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Putting the pieces together
Building an air-cooled system inside the MasterCase is easy enough: the interior of the case is open and well-thought-out. I didn't have any trouble routing cables or installing any of my Casewarmer system's components. Despite my concerns about the amount of room for cables behind the motherboard, I was able to get the power cables, front-panel wiring, and storage routed back there just fine, and the side panel went back on without issue.

There was one hitch, though: going by the instruction book, which tells the owner to use the coarse PSU screws for motherboard mounting instead of the finer-threaded screws meant for that purpose. It's deceptively possible to thread the coarser screws into the standoffs with some force, but they immediately become cross-threaded in the soft brass.

Thankfully, I only mangled one standoff this way, and it wasn't too bad to get the screw (and by extension, the motherboard) back out with some careful use of needle-nose pliers. Still, this is a head-smacking issue that should have been caught way before the parts hit the box, and it's one I was able to replicate with those same screws and other included standoffs. As noted earlier, I brought this issue to Cooler Master's attention, and the second case the company sent me to evaluate had the proper number of motherboard screws, if not a corrected instruction book.

In the meantime, I was able to find some other compatible screws and standoffs in my big bag o' hardware and forge ahead.

My liquid-cooling installation experience was also a bit frustrating. For one, the base MasterCase 5's top panel isn't radiator-friendly, and that's hard to swallow from a modern case. 240-mm or 280-mm radiators can't be mounted up top due to the panel's hole spacing, and even though one can affix a radiator to the 120-mm fan mounts, trying to hack it this way risks clearance issues with the motherboard or memory. My Nepton 120XL double-wide cooler just barely fit up top with one of its fans installed, and installing both of its push-pull spinners caused it to run into the motherboard.

To be fair, the MasterCase 5 can accept 120-mm or 140-mm radiators on the rear fan mount, and those who need more space for radiators can purchase the dedicated top panel and accompanying mesh cover. Admittedly, those parts are a high-quality kit, but no other case I've tested recently has required add-on parts to make top-mounted radiators work.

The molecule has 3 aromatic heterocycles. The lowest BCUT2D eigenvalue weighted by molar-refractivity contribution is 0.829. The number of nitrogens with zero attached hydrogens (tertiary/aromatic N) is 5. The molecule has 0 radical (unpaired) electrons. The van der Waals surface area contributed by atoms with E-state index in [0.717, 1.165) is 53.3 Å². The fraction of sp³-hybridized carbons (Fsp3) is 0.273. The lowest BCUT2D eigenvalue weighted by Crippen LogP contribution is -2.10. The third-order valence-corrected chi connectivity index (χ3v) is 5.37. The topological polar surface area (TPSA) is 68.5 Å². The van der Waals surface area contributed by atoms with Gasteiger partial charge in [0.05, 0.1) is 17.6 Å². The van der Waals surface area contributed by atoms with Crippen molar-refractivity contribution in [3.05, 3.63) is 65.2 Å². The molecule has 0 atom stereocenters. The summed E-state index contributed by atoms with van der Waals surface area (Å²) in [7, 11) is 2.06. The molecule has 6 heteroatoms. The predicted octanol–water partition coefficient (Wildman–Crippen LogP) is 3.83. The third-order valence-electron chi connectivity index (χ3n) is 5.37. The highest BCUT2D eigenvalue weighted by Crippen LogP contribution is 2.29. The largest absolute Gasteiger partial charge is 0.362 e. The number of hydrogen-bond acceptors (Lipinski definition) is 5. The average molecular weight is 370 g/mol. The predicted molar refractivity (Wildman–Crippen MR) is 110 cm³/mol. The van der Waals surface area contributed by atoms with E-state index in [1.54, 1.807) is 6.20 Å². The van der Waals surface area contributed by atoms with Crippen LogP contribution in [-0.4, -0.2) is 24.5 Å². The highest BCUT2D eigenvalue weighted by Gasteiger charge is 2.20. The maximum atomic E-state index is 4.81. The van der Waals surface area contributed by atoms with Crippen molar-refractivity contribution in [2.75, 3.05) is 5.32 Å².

Those extra parts are supposed to be part of the FreeForm system, sure, but asking builders to buy more parts to bring the MasterCase 5 on par with competing cases could be a hard sell. If a builder wants to add a top-mounted radiator to Fractal Design's Define S or R5, for example, they only have to pop off a couple of plastic covers, and voila—they're set. Corsair's Obsidian 450D already has a perfectly good top radiator mount, too. Cooler Master's own excellent Silencio 652S has a radiator mount up top, as well.

Then again, all of those products are built with more plastic than the MasterCase 5 and don't promise the same degree of modular flexibility. They're not really the same class of enclosure.

One could just buy the ritzier MasterCase Pro 5 to avoid this issue. All told, whether the modular features  and metal construction of the MasterCase are enough of an ace in the hole to justify the extra cost is something buyers are going to have to work out for themselves.

That said, the front fan mounts in the MasterCase 5 can accept a 240-mm radiator just fine, and that may be an optimal place for it anyway.

Builders with 3.5" storage will have to decide whether they can live without the 5.25" bays. That's a tradeoff I'm usually quite happy to make. To demonstrate the flexibility of the MasterCase 5, I installed the extra dual-3.5" drive cage that Cooler Master sent me in the bottom chamber, and I also installed the included dual-3.5" cage above the radiator. One could also install the optional triple-3.5" drive cage above a 240-mm radiator, for a total of five 3.5" drives.

This is one area where the MasterCase has a big leg up on the competition. To use a front-mounted radiator in the Define R5, for example, all of the 3.5" drive cages have to be removed first, and there's no other place in that case to install 3.5" drives. The FreeForm system neatly solves this issue.

Since the front-mounted radiator exhausts the CPU's heat into the case, I moved the 140-mm front fan to the top panel for some extra exhaust airflow. With all that done, I was ready to put the MasterCase 5 through our testing gauntlet.